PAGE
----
Tent community grows on sidewalks near Aala Park

Bob Marchant
Bob Marchant
Sam Moku
Sam Moku
Michael Tsark
Michael Tsark

HONOLULU (HawaiiNewsNow) - The homeless are on the move again after a recent sweep in Kakaako. Some have now joined a growing tent community near Aala Park. The area near the park is not covered by a new law aimed at keeping sidewalks clear for pedestrians. The measure to keep tents and other structures off sidewalks was the first bill signed by Honolulu mayor Peter Carlisle, but police aren't enforcing it. The homeless are also finding ways to get around the law.

Some homeless forced to leave Kakaako last month have set up their tents, shopping carts and tarps along the sidewalks near Aala Park.

"I was there about maybe a month before the deadline, before the sweep," said Michael Tsark.

"This is crazy. It's just getting worse and worse, and it's not just a guy with a blanket and a chair. They're making shelters," said Bob Marchant, executive director of River of Life Mission.

The non-profit serves up about 14,000 meals each month in Chinatown.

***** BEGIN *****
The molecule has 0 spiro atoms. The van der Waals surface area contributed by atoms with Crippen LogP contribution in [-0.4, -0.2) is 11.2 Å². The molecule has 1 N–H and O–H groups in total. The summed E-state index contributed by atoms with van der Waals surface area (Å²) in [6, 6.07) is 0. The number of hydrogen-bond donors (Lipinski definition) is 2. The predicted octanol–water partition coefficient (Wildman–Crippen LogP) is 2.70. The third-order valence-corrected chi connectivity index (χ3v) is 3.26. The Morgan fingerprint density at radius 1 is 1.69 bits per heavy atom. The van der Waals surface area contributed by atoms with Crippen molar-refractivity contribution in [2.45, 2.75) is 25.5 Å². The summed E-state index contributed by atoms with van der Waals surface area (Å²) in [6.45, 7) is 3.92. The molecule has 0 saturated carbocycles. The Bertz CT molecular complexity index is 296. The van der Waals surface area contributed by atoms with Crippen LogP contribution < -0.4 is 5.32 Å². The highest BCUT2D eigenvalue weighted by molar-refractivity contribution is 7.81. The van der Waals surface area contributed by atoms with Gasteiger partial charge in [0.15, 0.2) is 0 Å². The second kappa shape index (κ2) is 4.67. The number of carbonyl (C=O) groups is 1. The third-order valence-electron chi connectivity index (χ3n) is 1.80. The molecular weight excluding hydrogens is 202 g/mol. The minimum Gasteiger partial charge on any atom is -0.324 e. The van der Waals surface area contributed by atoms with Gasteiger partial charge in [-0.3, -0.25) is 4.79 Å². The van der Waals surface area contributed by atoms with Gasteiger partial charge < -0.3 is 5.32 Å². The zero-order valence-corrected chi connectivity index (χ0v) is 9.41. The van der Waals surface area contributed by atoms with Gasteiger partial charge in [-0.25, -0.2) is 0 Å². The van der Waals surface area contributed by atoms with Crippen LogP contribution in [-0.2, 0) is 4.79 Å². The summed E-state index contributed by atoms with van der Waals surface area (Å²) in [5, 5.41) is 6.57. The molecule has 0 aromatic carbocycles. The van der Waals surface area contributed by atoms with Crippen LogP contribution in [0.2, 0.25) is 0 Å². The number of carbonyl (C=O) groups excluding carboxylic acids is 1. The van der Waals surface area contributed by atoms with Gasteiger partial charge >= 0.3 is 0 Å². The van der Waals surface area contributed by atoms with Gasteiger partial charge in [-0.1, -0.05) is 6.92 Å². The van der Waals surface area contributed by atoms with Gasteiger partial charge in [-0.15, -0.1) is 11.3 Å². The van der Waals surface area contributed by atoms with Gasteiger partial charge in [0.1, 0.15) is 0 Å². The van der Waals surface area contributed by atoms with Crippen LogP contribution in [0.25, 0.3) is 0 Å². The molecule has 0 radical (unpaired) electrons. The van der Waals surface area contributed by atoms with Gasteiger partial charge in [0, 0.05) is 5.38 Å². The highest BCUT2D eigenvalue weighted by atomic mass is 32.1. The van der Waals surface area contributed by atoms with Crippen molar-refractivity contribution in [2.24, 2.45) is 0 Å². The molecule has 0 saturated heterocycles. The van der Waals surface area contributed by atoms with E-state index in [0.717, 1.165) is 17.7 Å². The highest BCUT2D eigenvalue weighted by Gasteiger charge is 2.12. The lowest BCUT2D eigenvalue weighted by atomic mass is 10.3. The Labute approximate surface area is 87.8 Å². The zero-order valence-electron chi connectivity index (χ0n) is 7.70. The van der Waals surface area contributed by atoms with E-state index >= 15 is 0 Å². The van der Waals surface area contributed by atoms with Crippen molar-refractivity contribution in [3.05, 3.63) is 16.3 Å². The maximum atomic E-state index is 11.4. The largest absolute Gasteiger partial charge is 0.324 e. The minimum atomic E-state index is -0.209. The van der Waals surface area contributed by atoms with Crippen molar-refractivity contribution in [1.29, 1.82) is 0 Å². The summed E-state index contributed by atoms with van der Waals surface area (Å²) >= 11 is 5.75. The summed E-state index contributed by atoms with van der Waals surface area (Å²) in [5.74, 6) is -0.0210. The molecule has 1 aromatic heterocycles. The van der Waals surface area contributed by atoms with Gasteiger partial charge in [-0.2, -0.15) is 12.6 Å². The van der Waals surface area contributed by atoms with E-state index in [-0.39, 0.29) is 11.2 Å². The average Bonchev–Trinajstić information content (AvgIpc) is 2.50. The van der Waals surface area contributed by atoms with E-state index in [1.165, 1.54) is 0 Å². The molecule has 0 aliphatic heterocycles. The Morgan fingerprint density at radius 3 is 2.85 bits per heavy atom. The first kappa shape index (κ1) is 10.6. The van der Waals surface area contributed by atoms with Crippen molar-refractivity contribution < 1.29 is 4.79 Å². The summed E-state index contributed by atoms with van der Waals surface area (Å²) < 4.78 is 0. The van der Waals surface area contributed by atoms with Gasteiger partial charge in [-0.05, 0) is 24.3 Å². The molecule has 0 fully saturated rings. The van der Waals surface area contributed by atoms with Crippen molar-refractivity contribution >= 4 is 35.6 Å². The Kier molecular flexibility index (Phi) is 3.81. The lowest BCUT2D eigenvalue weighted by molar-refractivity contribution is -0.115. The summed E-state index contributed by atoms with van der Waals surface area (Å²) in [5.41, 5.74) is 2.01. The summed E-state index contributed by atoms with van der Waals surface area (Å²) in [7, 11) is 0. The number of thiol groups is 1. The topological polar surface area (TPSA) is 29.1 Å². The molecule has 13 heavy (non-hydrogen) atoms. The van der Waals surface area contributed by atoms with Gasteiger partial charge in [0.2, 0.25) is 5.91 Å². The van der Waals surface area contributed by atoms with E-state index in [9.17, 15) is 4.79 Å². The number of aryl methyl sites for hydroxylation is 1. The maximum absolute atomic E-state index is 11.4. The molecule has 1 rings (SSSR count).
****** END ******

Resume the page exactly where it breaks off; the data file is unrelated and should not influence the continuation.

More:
"They cleaned the park out and we noticed that it was pretty clean for awhile, and then as homelessness got worse, then they started cropping up on the sidewalks," Marchant said.

The area near the park is not covered by a bill signed into law last year that bans tents and other personal property on city sidewalks. The measure creates five pedestrian use zones in Ala Moana/Kakaako, Downtown, Kalihi, McCully/Moiliili/Makiki and Waikiki.

"We've been doing outreach, mainly educating the homeless on the bill, helping them understand that there are services out there that can meet their needs," explained Sam Moku, director of the Department of Community Services.

Honolulu police have not issued any citations under the new law that went into effect in late December. There are concerns about enforcement since there are no signs posted which could cost an estimated $250,000.

"We're looking at putting those, the signage up, working on figuring out if there's funding for that," said Moku. "A lot of it is just manpower issues. There's five zones that we're looking at that are fairly large zones to cover."

The ACLU opposed the measure, and Carlisle said he expected a lawsuit.

"We can't live on the beaches. We can't live in the parks. It seems more like the haves not wanting the have-nots to have anything," said Tsark.

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